Compared with February 2017, the increase in the IPPI in February was mainly due to higher prices for energy and petroleum products (+10.6 percent), particularly motor gasoline (+13.5 percent), light fuel oils (+14.8 percent) and diesel fuel (+14.3 percent). Year over year, prices for energy and petroleum products have been on an upward trend since December 2016. The IPPI excluding energy and petroleum products rose 0.7 percent year over year.

Higher prices for pulp and paper products (+10.8 percent) also contributed to the year-over-year increase in the IPPI, but more moderately. The increase in this commodity group was mainly the result of higher prices for wood pulp (+24.8 percent). Year over year, this was the largest increase for pulp and paper products since March 2009 (+11.4 percent).

Primary non-ferrous metal products (+4.3 percent) also rose compared with February 2017. The increase in primary non-ferrous metal products was mainly due to higher prices for other unwrought non-ferrous metals and non-ferrous metal alloys (+11.7 percent), unwrought copper and copper alloys (+13.1 percent) and unwrought aluminum and aluminum alloys (+10.4 percent). However, lower prices for unwrought precious metals and precious metal alloys (-2.3 percent) moderated this growth.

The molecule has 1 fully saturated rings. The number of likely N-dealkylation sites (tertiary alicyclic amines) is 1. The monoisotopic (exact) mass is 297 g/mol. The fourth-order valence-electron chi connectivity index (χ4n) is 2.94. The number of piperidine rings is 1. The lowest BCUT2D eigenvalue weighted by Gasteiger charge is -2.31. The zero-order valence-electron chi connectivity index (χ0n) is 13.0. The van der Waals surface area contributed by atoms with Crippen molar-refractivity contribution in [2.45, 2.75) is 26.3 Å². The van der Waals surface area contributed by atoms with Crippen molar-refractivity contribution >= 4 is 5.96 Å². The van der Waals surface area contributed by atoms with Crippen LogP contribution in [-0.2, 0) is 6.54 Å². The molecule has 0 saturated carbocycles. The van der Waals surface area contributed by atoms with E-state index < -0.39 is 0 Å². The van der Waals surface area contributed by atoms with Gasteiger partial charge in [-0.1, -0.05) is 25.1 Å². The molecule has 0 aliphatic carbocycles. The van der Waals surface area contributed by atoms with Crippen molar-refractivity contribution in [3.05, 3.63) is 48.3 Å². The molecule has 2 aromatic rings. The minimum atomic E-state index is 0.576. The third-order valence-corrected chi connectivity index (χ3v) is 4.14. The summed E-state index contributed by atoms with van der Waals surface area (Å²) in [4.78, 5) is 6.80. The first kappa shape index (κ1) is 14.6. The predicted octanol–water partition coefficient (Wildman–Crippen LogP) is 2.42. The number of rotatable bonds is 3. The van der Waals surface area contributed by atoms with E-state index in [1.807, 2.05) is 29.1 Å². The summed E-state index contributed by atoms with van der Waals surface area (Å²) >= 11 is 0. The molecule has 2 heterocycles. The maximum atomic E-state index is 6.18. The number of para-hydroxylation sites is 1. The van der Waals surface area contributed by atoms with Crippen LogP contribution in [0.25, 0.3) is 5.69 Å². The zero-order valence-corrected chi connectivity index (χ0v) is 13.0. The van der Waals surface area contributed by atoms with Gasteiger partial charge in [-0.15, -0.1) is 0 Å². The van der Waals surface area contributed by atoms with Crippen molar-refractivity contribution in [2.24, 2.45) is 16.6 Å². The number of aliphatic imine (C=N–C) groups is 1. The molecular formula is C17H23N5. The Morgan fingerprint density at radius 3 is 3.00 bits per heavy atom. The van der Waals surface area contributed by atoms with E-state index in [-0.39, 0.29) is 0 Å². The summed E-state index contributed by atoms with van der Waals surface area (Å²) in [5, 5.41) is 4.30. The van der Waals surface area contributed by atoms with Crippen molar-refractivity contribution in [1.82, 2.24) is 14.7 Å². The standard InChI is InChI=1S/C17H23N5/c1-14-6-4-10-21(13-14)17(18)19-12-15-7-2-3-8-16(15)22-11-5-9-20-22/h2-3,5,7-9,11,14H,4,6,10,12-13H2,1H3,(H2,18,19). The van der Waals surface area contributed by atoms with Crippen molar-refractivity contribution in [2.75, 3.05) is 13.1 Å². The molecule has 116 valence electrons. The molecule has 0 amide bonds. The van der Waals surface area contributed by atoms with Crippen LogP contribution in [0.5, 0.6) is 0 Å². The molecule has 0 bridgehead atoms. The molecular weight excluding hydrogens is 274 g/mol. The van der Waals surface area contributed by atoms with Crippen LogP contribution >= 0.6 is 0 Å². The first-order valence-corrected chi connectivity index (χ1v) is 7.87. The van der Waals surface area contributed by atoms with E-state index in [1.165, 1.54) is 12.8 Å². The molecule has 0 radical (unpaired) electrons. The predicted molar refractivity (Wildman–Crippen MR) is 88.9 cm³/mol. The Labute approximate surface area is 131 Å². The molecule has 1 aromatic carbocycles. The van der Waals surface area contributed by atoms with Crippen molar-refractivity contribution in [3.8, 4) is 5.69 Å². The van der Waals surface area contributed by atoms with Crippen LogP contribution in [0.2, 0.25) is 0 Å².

Year over year, the increase in the IPPI was mainly offset by lower prices for motorized and recreational vehicles (-3.2 percent). Lower prices for passenger cars and light trucks (-4.1 percent) were mainly responsible for the decline in this commodity group. Prices for motor vehicle engines and motor vehicle parts (-2.1 percent) and aircraft (-2.5 percent) also declined compared with February 2017.

The RMPI fell 0.3 percent in February, following a 3.4 percent increase in January. Of the six major commodity groups, five were up and one was down.

The decline in the RMPI in February was primarily due to lower crude energy product prices (-1.9 percent), especially conventional crude oil (-1.9 percent). The RMPI excluding crude energy products rose 0.9 percent.

The decline in the RMPI was mainly offset by higher prices for metal ores, concentrates and scrap (+0.7 percent), which rose for the fifth consecutive month.

Other commodity groups with higher prices in February included animals and animal products (+0.6 percent) and crop products (+1.2 percent).

The increase in the animals and animal products group was primarily due to higher prices for live animals (+1.2 percent), particularly hogs (+4.6 percent).

Crop products rose mainly due to higher prices for soybeans (+10.1 percent), canola (including rapeseed) (+2.7 percent) and grain corn (+4.1 percent).

Compared with the same month a year earlier, the RMPI rose 5.9 percent in February, continuing the upward trend that began in October 2016.

The increase in the RMPI was primarily due to crude energy products (+10 percent), specifically higher conventional crude oil prices (+10.2 percent). Year over year, crude energy prices have risen every month since July 2017. The RMPI excluding crude energy prices rose 2.9 percent.

Metal ores, concentrates and scrap prices (+6.5 percent) also contributed to the year-over-year increase in the RMPI, but to a lesser extent.

Prices for animals and animal products (+0.4 percent) and logs, pulpwood, natural rubber and other forestry products (+2 percent) also increased compared with February 2017.